During that increased digestion time, your body shifts over to burning fat. “After about 8 hours of fasting, the liver will use the last of its glucose reserves. At this point, the body enters into a state called gluconeogenesis, marking the body’s transition into fasting mode. Studies have shown that gluconeogenesis increases the number of calories the body burns. With no carbohydrates coming in, the body creates its own glucose using mainly fat,” Medical News Today reported.
In no way are either caloric restriction or intermittent fasting intended to create starvation or anorexia. The key here is that you have to eat a regular meal at some point, or your body will go into starvation mode and begin eating muscle when it runs out of fat.
But burning fat while you sleep sounds pretty good, right?
What are the health benefits?
With the exception of CALERIE, most research has been done on rats. In rodents, intermittent fasting improves their overall health and lowers the risk of retinopathy in diabetic rats.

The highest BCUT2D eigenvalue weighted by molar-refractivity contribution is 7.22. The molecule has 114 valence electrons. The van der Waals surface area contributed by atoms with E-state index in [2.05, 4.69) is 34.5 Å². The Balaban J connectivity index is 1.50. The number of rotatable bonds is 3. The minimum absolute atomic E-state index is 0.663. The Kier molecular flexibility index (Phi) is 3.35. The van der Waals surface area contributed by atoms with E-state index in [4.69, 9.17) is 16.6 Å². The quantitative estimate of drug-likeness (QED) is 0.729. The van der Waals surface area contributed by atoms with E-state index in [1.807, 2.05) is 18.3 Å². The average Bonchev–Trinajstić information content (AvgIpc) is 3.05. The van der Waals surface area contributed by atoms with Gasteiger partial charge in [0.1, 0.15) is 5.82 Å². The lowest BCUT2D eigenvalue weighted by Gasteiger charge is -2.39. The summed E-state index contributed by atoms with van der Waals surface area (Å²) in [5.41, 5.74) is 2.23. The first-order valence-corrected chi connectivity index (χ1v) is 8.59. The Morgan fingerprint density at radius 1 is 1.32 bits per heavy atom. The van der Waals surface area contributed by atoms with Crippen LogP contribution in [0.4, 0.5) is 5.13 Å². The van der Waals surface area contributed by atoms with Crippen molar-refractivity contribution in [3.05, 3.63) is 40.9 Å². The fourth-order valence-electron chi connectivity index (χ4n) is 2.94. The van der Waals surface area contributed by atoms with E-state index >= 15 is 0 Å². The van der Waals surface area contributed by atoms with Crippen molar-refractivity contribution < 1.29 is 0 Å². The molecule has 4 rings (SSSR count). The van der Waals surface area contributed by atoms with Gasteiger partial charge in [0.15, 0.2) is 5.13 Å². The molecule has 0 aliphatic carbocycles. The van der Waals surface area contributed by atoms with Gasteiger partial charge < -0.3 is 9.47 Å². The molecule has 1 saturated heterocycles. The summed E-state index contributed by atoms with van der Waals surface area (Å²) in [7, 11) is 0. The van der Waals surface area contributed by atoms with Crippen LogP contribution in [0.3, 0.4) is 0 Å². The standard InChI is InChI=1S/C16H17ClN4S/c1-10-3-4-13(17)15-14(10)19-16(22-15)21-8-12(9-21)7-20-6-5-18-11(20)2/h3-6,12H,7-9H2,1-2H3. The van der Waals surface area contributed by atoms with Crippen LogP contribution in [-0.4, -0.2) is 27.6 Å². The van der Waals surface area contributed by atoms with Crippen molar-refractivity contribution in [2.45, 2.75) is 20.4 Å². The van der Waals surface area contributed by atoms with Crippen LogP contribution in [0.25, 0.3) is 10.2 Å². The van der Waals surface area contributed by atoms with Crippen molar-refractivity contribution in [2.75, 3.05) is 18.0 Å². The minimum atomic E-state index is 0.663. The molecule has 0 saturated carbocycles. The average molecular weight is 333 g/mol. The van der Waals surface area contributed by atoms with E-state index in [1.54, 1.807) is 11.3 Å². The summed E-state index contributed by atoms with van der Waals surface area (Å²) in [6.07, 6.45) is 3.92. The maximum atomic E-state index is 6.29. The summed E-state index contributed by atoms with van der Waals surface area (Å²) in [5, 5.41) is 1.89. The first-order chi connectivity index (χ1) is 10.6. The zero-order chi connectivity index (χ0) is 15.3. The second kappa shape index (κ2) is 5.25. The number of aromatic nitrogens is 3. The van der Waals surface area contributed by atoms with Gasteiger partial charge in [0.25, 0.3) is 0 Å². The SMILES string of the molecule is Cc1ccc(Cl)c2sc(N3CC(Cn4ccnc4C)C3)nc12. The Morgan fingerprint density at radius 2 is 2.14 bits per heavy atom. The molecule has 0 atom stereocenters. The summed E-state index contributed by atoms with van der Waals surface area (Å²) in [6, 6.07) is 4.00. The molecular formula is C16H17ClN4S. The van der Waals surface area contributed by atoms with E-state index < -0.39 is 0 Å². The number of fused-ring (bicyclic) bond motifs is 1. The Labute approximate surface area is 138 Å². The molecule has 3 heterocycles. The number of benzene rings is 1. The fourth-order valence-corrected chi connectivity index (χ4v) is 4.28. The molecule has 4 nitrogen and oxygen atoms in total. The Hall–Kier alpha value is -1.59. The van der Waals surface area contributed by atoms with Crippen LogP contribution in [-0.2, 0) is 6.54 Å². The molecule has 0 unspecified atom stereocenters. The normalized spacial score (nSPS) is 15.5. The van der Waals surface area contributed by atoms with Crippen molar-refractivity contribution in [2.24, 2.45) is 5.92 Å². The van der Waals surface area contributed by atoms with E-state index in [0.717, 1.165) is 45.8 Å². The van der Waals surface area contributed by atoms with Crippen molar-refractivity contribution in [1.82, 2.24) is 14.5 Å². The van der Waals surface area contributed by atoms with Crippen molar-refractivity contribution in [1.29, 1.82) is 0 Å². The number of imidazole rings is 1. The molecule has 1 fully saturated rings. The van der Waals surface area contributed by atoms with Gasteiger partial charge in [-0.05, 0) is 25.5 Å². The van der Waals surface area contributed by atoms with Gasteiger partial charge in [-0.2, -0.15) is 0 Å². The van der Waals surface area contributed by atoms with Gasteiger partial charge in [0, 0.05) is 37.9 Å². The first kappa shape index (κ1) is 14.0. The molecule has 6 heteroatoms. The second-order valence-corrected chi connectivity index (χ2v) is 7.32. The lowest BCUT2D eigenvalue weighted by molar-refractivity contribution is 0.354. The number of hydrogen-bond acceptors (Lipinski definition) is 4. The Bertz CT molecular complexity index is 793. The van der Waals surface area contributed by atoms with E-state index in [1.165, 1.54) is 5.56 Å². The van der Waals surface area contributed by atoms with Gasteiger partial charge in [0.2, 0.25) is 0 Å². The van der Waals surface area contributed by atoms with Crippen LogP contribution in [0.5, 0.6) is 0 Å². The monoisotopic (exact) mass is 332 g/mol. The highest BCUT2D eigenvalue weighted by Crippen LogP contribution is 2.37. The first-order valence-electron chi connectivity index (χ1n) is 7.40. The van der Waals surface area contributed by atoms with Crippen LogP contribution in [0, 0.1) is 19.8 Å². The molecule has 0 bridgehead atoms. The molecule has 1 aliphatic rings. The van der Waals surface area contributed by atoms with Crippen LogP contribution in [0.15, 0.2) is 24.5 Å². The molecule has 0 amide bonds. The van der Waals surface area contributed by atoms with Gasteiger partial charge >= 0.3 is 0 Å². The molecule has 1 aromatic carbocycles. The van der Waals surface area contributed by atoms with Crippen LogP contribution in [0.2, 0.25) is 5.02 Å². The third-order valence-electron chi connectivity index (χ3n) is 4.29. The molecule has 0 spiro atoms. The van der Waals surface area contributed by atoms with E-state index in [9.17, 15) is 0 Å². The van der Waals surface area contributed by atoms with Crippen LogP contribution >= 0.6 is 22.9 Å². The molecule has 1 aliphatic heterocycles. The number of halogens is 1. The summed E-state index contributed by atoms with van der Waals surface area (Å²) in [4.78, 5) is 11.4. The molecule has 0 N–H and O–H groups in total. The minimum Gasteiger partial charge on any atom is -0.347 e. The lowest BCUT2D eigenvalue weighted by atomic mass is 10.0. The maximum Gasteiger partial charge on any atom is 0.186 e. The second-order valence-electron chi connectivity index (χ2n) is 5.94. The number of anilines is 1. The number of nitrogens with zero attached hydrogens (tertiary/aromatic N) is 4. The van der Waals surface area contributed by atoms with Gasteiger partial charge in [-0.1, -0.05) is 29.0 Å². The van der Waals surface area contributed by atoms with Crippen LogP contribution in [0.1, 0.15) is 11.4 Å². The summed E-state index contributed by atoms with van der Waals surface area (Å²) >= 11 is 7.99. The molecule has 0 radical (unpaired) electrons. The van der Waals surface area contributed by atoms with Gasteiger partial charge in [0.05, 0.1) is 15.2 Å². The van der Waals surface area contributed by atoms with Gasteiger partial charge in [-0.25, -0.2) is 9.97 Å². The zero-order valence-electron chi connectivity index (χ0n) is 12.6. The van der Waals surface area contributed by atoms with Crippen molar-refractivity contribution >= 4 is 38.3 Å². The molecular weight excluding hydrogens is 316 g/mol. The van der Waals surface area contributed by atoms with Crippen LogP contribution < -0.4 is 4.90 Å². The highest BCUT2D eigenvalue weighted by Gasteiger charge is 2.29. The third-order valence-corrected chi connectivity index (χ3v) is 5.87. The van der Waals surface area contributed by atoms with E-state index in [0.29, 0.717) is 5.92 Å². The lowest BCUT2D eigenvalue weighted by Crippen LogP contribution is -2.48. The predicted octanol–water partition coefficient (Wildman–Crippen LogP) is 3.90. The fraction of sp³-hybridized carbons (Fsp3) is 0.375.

A recent literature review published in the New England Journal of Medicine summarizes the available research to date: “Preclinical studies and clinical trials have shown that intermittent fasting has broad-spectrum benefits for many health conditions, such as obesity, diabetes mellitus, cardiovascular disease, cancers, and neurologic disorders.”
However, almost all of the studies cited in the review article test caloric restriction or alternate day fasting, rather than daily intermittent fasting. For instance, three diabetic patients in Canada were able to cease insulin treatment via alternate day fasting.
One recent study seems particularly promising. A 2018 paper from Columbus State University in Georgia and Pennington Biomedical Research Center in Louisiana tested intermittent fasting tied to circadian rhythms. For five weeks, eight pre-diabetic men stopped eating at in the afternoon and resumed eating at sunrise.
“Our proof-of-concept study also constitutes the first trial of early time-restricted feeding (eTRF), a form of IF that involves eating early in the day to be in alignment with circadian rhythms in metabolism,” the researchers wrote.